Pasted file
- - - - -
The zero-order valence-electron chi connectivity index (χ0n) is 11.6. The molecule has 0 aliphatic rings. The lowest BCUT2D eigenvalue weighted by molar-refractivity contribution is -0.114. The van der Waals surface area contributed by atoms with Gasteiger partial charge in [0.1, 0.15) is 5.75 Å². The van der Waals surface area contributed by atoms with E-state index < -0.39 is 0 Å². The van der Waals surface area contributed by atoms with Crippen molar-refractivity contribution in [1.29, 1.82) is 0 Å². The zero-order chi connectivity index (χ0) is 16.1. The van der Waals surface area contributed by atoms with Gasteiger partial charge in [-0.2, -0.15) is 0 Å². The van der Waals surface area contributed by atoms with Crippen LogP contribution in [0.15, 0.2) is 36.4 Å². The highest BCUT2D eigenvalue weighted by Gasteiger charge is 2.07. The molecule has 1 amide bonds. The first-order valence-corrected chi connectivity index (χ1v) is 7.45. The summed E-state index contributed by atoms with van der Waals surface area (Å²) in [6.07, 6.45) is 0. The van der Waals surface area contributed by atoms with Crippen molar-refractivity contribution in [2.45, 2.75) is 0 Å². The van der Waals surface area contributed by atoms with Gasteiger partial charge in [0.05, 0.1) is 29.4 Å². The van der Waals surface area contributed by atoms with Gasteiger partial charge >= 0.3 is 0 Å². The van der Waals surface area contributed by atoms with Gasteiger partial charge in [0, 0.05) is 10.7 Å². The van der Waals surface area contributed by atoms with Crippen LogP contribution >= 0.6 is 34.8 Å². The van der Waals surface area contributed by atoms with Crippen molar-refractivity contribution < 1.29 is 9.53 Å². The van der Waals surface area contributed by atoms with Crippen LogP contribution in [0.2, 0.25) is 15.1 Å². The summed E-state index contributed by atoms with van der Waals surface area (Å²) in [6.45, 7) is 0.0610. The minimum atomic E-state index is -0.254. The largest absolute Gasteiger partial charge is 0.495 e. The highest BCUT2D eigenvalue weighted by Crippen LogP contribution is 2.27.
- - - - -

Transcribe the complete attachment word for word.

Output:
The zero-order valence-electron chi connectivity index (χ0n) is 11.6. The molecule has 0 aliphatic rings. The lowest BCUT2D eigenvalue weighted by molar-refractivity contribution is -0.114. The van der Waals surface area contributed by atoms with Gasteiger partial charge in [0.1, 0.15) is 5.75 Å². The van der Waals surface area contributed by atoms with E-state index < -0.39 is 0 Å². The van der Waals surface area contributed by atoms with Crippen molar-refractivity contribution in [1.29, 1.82) is 0 Å². The zero-order chi connectivity index (χ0) is 16.1. The van der Waals surface area contributed by atoms with Gasteiger partial charge in [-0.2, -0.15) is 0 Å². The van der Waals surface area contributed by atoms with Crippen LogP contribution in [0.15, 0.2) is 36.4 Å². The highest BCUT2D eigenvalue weighted by Gasteiger charge is 2.07. The molecule has 1 amide bonds. The first-order valence-corrected chi connectivity index (χ1v) is 7.45. The summed E-state index contributed by atoms with van der Waals surface area (Å²) in [6.07, 6.45) is 0. The van der Waals surface area contributed by atoms with Crippen molar-refractivity contribution in [2.45, 2.75) is 0 Å². The van der Waals surface area contributed by atoms with Gasteiger partial charge in [0.05, 0.1) is 29.4 Å². The van der Waals surface area contributed by atoms with Gasteiger partial charge >= 0.3 is 0 Å². The van der Waals surface area contributed by atoms with Gasteiger partial charge in [0, 0.05) is 10.7 Å². The van der Waals surface area contributed by atoms with Crippen LogP contribution >= 0.6 is 34.8 Å². The van der Waals surface area contributed by atoms with Crippen molar-refractivity contribution < 1.29 is 9.53 Å². The van der Waals surface area contributed by atoms with Crippen LogP contribution in [0.2, 0.25) is 15.1 Å². The summed E-state index contributed by atoms with van der Waals surface area (Å²) in [6.45, 7) is 0.0610. The minimum atomic E-state index is -0.254. The largest absolute Gasteiger partial charge is 0.495 e. The highest BCUT2D eigenvalue weighted by Crippen LogP contribution is 2.27.